Seoul and Pyongyang have agreed to host reunions for divided families during September 26-October 1 at the Mount Geumgang reception house, Red Cross officials from the two Koreas said Friday in a joint statement wrapping up their three-day talks.
A total of 100 people from each side will be selected for the reunions, the statement said.
The screening process is slated to begin as early as September 1 and a final roster will be produced by September 17.
The Mount Geumgang reception house was chosen for reunions for the entire group. It will be the first such event the reception house will host, the Unification Ministry said. Individual reunions will be held at one of a number of venues, including the Mount Kumgang Hotel.
Seoul, however, was unable to include in the reunion roster South Koreans who were abducted to the North or prisoners of war.
During the inter-Korean Red Cross talks in the Mount Geumgang resort, there was no mention of the three principles the South had proposed to the North to regularize reunions and keep them politically immune.
The agreement simply called on the two Koreas to continue coordinating Red Cross humanitarian issues such as the family reunions to help bolster inter-Korean relations.
"It seemed that the North Korean delegation was not in a position to make independent decisions. (The North) said things would improve when relations between the two Koreas pick up," said Kim Young-cheol, secretary general of the Korean Red Cross who served as the Seoul delegation head.
He said he hoped to schedule more Red Cross meetings in the near future, but the two delegations were unable to reach an agreement on a date.
The two Koreas Friday wrapped up the three-day Red Cross meeting which was held for the first time in almost two years. It was the first meeting of its kind under President Lee Myung-bak's administration, said Kim.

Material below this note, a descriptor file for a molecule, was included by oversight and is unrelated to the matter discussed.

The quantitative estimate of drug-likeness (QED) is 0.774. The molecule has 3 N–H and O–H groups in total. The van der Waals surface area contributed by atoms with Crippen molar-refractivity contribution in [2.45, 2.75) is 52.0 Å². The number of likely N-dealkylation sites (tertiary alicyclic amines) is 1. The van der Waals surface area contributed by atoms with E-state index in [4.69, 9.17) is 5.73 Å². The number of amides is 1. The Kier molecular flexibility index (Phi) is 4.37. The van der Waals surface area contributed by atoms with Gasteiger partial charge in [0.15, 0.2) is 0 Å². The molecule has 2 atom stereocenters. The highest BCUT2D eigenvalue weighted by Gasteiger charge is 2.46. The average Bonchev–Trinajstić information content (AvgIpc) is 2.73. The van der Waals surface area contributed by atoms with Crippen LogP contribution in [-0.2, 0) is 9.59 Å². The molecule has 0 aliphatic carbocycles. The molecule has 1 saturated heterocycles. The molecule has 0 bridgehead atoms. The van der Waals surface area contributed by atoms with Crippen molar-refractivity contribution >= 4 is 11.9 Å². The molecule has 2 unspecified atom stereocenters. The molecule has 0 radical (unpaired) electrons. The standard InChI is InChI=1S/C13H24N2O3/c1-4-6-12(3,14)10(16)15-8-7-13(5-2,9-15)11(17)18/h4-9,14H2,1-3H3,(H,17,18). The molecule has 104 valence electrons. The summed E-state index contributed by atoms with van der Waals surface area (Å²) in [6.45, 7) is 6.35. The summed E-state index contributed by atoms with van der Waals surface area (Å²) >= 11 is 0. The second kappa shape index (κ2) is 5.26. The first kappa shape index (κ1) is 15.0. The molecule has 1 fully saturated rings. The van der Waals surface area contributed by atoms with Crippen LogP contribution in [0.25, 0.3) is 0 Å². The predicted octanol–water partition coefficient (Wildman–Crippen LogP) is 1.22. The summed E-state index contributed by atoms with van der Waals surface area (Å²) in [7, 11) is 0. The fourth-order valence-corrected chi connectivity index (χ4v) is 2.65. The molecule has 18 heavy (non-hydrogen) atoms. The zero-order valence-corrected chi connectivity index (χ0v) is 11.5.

Red Cross dialogue had been suspended since November 2007 due to a strained relationship between President Lee and North Korean leader Kim Jong-il.
As a consequence, family reunions also were put on hold even though Seoul had initially encouraged Pyongyang to jointly host more frequent and regular reunions.
"Our target was not only the upcoming Chuseok reunions, but the North was quite adamant about focusing on the imminent event so we will not push it," an official from the South Korean delegation said shortly before the agreement was announced.
The North did, however, agree to use the Mount Geumgang reception house as the venue, an act that critics say was not much of a concession.
Earlier, Pyongyang maintained that it preferred to hold the reunions at the Mount Kumgang Hotel.
The reception house was completed in July last year in anticipation of future reunions, but remained largely uninhabited due to the strained inter-Korean ties.
The two Koreas earlier this week agreed to the first Red Cross dialogue in 21 months as two Koreas appeared to be heading toward a rapprochement.
The reconciliatory mood comes as a cash-strapped North Korea increasingly seeks dialogue with the United States.
Pyongyang faces stringent financial and other sanctions under a resolution passed by the United Nations Security Council in the aftermath of North Korea's missile and nuclear tests earlier this year.
Starting last month, the North appeared to be gradually abandoning its brinkmanship policies -- at least temporarily -- by seeking better ties with Washington.
On August 5, it released two American journalists who had been detained in the North since March, and a few weeks later also released a South Korean worker who had been detained for more than three months.
However, four fishermen who were detained in the North in July for violating North Korean waters remain in Pyongyang's custody. Speculation had been growing that the foursome would be released on the sidelines of the Red Cross talks. -The Korean Herald/ANN